I felt a little vindicated by some more senior faculty and some former undergraduate students. I was going to come here and deny this, one said, but then I remembered how little feedback I got on my essays at uni. Others took the replies as evidence of how profoundly UK higher ed incentivizes poor pedagogy. The person who best captured what I was originally going for, saying it better than I ever could, was Dr. Christienna Fryar. “I am not wholly comfortable just blaming workload,” she said, “is that every time this conversation happens, I never get the sense that there is a shared understanding of what a drafts practice is and why it matters.”
When I was a PhD student, I served as a TA for a class where the assignments were a research paper proposal, a draft of the paper, and then a final paper (and also an exam, but let’s set that aside for now). If the goal of a class is to teach students how to write a research paper, I don’t think there’s a much better system than this one. It was a rare opportunity for students to get feedback and then actually have the chance to apply it to the same piece of work. Along with lessons in discussion sections on how to structure a paper and how to reference, it actually provided built-in time for students to work on this skill we all just assume they have.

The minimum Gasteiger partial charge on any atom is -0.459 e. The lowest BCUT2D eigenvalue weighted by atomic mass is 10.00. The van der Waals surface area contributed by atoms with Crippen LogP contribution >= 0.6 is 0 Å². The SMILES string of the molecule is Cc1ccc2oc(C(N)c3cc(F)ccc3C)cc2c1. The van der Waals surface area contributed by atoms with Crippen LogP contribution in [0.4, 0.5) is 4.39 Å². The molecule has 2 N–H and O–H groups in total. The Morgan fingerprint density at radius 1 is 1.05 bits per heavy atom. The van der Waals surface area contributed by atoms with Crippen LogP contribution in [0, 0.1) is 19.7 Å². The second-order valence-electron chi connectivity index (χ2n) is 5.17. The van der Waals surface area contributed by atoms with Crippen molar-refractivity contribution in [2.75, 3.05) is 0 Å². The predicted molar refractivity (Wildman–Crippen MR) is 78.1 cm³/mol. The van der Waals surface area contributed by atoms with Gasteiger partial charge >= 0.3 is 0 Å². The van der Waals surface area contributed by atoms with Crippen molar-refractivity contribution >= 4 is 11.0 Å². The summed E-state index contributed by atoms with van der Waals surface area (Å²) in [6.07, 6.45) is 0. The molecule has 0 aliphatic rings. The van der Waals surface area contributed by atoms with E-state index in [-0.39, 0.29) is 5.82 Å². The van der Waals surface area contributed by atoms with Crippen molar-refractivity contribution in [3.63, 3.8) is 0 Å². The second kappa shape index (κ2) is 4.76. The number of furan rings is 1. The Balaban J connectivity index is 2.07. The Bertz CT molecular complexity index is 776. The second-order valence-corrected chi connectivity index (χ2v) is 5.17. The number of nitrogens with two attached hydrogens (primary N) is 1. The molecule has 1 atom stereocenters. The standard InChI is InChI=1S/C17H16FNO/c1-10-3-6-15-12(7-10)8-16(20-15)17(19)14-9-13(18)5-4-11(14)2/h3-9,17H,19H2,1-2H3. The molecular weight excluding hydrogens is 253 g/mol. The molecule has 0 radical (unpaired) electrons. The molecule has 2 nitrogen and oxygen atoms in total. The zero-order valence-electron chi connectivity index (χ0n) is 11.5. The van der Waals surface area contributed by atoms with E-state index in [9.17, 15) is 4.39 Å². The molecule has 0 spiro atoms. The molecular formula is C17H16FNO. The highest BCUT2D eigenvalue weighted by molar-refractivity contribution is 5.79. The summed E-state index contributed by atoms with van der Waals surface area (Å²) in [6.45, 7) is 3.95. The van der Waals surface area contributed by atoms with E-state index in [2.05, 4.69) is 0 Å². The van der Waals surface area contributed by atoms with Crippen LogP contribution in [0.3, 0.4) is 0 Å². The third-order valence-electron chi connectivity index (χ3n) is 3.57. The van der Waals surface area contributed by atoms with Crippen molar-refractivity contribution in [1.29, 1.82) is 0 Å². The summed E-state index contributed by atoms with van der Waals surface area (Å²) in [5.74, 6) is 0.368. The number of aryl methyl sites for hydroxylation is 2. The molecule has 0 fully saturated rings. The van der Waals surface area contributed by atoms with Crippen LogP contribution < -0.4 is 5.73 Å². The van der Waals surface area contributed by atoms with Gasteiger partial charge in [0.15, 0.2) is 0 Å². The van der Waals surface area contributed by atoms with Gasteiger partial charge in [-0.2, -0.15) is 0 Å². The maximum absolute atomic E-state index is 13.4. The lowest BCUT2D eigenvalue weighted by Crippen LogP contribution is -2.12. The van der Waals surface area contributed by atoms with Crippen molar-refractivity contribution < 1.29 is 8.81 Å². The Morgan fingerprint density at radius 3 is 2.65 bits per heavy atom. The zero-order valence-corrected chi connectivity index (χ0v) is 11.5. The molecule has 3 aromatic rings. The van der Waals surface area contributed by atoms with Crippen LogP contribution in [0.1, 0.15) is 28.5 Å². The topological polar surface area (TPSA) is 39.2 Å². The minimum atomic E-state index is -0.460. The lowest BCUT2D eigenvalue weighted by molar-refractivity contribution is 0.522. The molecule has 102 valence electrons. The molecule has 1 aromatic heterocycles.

And this isn’t something I can do here. That’s a problem.
Some people pointed out that students can use their feedback on future essays for different classes, but this assumes every essay is functionally the same, subject matter aside, and then all university amounts to is writing a bunch of essays (which is both ableist and inauthentic). Others mentioned that first-year grades at university don’t count in the UK, and so students do have an opportunity to practice and mess up without consequences, but this replicates the “ESSAYS ONLY ALL THE TIME” problem and also assumes no changes in expectations from first year to second year to third (which is bizarre). I digress.